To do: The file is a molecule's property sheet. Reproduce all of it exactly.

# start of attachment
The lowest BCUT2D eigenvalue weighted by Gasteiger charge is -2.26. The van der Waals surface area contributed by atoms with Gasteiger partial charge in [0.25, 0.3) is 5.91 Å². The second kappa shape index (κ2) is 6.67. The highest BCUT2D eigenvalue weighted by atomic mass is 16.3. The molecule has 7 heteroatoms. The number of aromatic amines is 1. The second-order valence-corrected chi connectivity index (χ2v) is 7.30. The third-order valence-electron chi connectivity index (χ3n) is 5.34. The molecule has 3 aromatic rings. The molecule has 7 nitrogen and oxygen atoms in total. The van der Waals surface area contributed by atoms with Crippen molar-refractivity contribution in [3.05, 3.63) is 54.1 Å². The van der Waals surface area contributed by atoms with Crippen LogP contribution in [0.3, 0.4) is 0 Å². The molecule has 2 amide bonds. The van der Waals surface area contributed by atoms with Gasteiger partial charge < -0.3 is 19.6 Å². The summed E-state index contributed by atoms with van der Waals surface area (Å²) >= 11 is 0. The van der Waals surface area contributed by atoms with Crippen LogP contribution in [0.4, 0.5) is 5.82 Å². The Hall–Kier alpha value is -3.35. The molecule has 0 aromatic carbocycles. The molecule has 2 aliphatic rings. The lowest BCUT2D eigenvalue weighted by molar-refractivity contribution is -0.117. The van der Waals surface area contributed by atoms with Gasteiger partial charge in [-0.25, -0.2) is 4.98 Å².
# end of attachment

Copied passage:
The lowest BCUT2D eigenvalue weighted by Gasteiger charge is -2.26. The van der Waals surface area contributed by atoms with Gasteiger partial charge in [0.25, 0.3) is 5.91 Å². The second kappa shape index (κ2) is 6.67. The highest BCUT2D eigenvalue weighted by atomic mass is 16.3. The molecule has 7 heteroatoms. The number of aromatic amines is 1. The second-order valence-corrected chi connectivity index (χ2v) is 7.30. The third-order valence-electron chi connectivity index (χ3n) is 5.34. The molecule has 3 aromatic rings. The molecule has 7 nitrogen and oxygen atoms in total. The van der Waals surface area contributed by atoms with Crippen molar-refractivity contribution in [3.05, 3.63) is 54.1 Å². The van der Waals surface area contributed by atoms with Crippen LogP contribution in [0.3, 0.4) is 0 Å². The molecule has 2 amide bonds. The van der Waals surface area contributed by atoms with Gasteiger partial charge < -0.3 is 19.6 Å². The summed E-state index contributed by atoms with van der Waals surface area (Å²) >= 11 is 0. The van der Waals surface area contributed by atoms with Crippen LogP contribution in [0.4, 0.5) is 5.82 Å². The Hall–Kier alpha value is -3.35. The molecule has 0 aromatic carbocycles. The molecule has 2 aliphatic rings. The lowest BCUT2D eigenvalue weighted by molar-refractivity contribution is -0.117. The van der Waals surface area contributed by atoms with Gasteiger partial charge in [-0.25, -0.2) is 4.98 Å².